At the end of June, the European Guild and the Humanitarian Logistics Association (HLA) decided to organise an exchange between their Civic Service volunteers, working on the “Volunteering in Humanitarian Aid” Project (VolinHA project). The aim of this exchange was to review what had been done by HLA and what had been received by the organisation during the entire project, which ends at the end of August. This exchange was the occasion for both Civic Service volunteers, Alexandra and Berenice, to share their point of view on VolinHA, and on what has been brought to their own organisation by the project.
The Humanitarian Logistics Association (HLA) is the only organisation of the Sending-Organisations Consortium to be specialised in the humanitarian aid and especially in logistics issues. They have been chosen to bring their expertise to the other partners, which are more specialised in volunteer management.
During the whole year, HLA has particularly worked with students and universities on the importance of grassroots organisations and of volunteering in humanitarian aid. They organised a dissemination event in Brussels about the refugee crisis, for which they gathered many organisations, volunteers and a refugee. They really wanted to highlight the importance of volunteering in this crisis, especially in Greece. They have produced, in partnership with students, some documents developing this point. In this research work, HLA has highlighted the priority for big NGOs to learn working with grassroots organisations. This is a priority, because grassroots organisations know the reality of the field. Thanks to this work, some solutions are given to both kinds of organisations to cooperate.
As a humanitarian aid specialist, HLA has brought its point of view, especially about the definition of humanitarian aid, and the importance of volunteering in this field. As it is written in a university research work: “The UN (2014) claim that the number of people affected by humanitarian crisis has almost doubled in the past decade (…) the number of people displaced by conflict exceeded 51 million – the highest since the Second World War.” This sentence clearly explains the importance of developing a new way of work and a new kind of humanitarian workers -the volunteers-, to adapt the humanitarian aid to the current context and to the reality. The work of NGOs is to help grassroots organisations to develop their volunteers and to train them to be operational and deployed on crises.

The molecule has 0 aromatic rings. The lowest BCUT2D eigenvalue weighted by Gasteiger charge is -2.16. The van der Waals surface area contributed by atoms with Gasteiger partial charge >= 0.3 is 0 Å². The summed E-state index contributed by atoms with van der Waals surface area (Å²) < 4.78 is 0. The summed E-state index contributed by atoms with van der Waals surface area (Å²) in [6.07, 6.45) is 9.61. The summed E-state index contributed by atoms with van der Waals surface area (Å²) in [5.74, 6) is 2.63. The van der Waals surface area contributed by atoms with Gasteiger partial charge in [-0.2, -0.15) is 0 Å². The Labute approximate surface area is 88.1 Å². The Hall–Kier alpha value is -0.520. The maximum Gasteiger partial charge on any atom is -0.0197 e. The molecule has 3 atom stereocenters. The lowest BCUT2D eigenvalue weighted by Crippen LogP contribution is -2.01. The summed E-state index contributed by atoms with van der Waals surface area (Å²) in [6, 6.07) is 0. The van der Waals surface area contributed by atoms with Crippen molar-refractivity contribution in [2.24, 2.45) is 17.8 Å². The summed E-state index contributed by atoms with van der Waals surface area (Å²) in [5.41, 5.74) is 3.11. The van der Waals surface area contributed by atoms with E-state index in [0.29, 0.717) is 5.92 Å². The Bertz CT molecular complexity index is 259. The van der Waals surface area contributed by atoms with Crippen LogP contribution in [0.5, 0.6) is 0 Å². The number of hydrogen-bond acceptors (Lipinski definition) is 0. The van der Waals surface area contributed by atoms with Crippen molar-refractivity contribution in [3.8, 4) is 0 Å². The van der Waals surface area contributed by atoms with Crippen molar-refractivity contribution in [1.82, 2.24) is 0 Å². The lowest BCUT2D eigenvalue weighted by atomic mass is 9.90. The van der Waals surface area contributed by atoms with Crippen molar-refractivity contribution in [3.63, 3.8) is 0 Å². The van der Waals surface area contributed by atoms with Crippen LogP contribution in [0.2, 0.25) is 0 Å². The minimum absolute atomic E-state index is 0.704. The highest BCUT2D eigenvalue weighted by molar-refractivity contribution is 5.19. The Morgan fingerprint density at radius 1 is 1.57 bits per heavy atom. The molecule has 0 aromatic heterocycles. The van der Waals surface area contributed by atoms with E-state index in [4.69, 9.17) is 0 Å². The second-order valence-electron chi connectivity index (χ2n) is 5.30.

Thanks to the project, HLA could really understand how volunteering organisations are working and what could be improved or be inspiring for humanitarian NGOs. This exchange was the occasion for the European Guild to be immerged in the humanitarian world, since HLA’s volunteer is hosted in the British Red Cross office. The idea of the VolinHA project was to share best practices and to work all together and this is what HLA and the European Guild retain from this project. This is what HLA wanted to explain in its research work: Humanitarian NGOs and grassroots organisations need to collaborate and to share information, in logistics and in management.
VolinHA is part of the EU Aid Volunteers Initiative, which has among its objectives to deploy humanitarian volunteers. This initiative gives sustainable skills to volunteers, who are trained in humanitarian aid and in project management. This new wave of humanitarian workers needs to be supported by NGOs, whether those volunteers are international volunteers or local volunteers from grassroots organisations.
 A grassroots organisation is a self-organised group of individuals pursuing common interests through a volunteer-based, non-profit organisation.
 The research work refers to the dissertation of George Cox from Aston University with the title ‘Closing the procurement gap between non-governmental organisations and grassroots organisations’, 2017.